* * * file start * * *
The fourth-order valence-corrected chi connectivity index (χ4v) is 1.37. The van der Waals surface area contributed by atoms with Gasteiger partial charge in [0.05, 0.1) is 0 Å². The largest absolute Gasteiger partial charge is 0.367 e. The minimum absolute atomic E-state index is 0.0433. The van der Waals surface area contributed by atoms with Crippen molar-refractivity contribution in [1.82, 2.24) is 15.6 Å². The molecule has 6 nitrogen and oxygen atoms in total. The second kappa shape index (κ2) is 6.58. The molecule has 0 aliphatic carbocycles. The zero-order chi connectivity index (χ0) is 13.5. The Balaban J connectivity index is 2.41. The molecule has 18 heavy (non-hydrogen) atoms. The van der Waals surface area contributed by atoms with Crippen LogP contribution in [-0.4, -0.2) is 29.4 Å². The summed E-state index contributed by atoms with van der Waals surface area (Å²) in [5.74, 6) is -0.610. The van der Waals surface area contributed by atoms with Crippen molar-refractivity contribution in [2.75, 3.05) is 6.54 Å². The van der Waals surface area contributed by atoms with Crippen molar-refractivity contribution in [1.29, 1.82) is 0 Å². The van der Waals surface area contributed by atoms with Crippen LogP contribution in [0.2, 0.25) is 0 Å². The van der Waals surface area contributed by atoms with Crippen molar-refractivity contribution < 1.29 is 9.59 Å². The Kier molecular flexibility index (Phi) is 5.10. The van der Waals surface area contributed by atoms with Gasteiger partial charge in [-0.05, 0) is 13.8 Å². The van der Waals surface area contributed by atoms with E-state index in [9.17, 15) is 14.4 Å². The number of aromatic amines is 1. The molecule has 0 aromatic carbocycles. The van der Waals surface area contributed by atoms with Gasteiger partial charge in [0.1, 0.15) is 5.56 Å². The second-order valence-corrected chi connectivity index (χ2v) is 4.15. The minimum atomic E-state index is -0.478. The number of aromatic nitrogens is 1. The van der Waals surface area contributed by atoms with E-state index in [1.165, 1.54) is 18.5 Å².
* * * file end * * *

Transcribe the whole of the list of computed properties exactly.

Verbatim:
The fourth-order valence-corrected chi connectivity index (χ4v) is 1.37. The van der Waals surface area contributed by atoms with Gasteiger partial charge in [0.05, 0.1) is 0 Å². The largest absolute Gasteiger partial charge is 0.367 e. The minimum absolute atomic E-state index is 0.0433. The van der Waals surface area contributed by atoms with Crippen molar-refractivity contribution in [1.82, 2.24) is 15.6 Å². The molecule has 6 nitrogen and oxygen atoms in total. The second kappa shape index (κ2) is 6.58. The molecule has 0 aliphatic carbocycles. The zero-order chi connectivity index (χ0) is 13.5. The Balaban J connectivity index is 2.41. The molecule has 18 heavy (non-hydrogen) atoms. The van der Waals surface area contributed by atoms with Crippen LogP contribution in [-0.4, -0.2) is 29.4 Å². The summed E-state index contributed by atoms with van der Waals surface area (Å²) in [5.74, 6) is -0.610. The van der Waals surface area contributed by atoms with Crippen molar-refractivity contribution in [2.75, 3.05) is 6.54 Å². The van der Waals surface area contributed by atoms with Crippen molar-refractivity contribution in [1.29, 1.82) is 0 Å². The van der Waals surface area contributed by atoms with Crippen LogP contribution in [0.2, 0.25) is 0 Å². The van der Waals surface area contributed by atoms with Crippen molar-refractivity contribution < 1.29 is 9.59 Å². The Kier molecular flexibility index (Phi) is 5.10. The van der Waals surface area contributed by atoms with Gasteiger partial charge in [-0.05, 0) is 13.8 Å². The van der Waals surface area contributed by atoms with E-state index in [9.17, 15) is 14.4 Å². The number of aromatic amines is 1. The molecule has 0 aromatic carbocycles. The van der Waals surface area contributed by atoms with Gasteiger partial charge in [0.1, 0.15) is 5.56 Å². The second-order valence-corrected chi connectivity index (χ2v) is 4.15. The minimum atomic E-state index is -0.478. The number of aromatic nitrogens is 1. The van der Waals surface area contributed by atoms with E-state index in [1.165, 1.54) is 18.5 Å².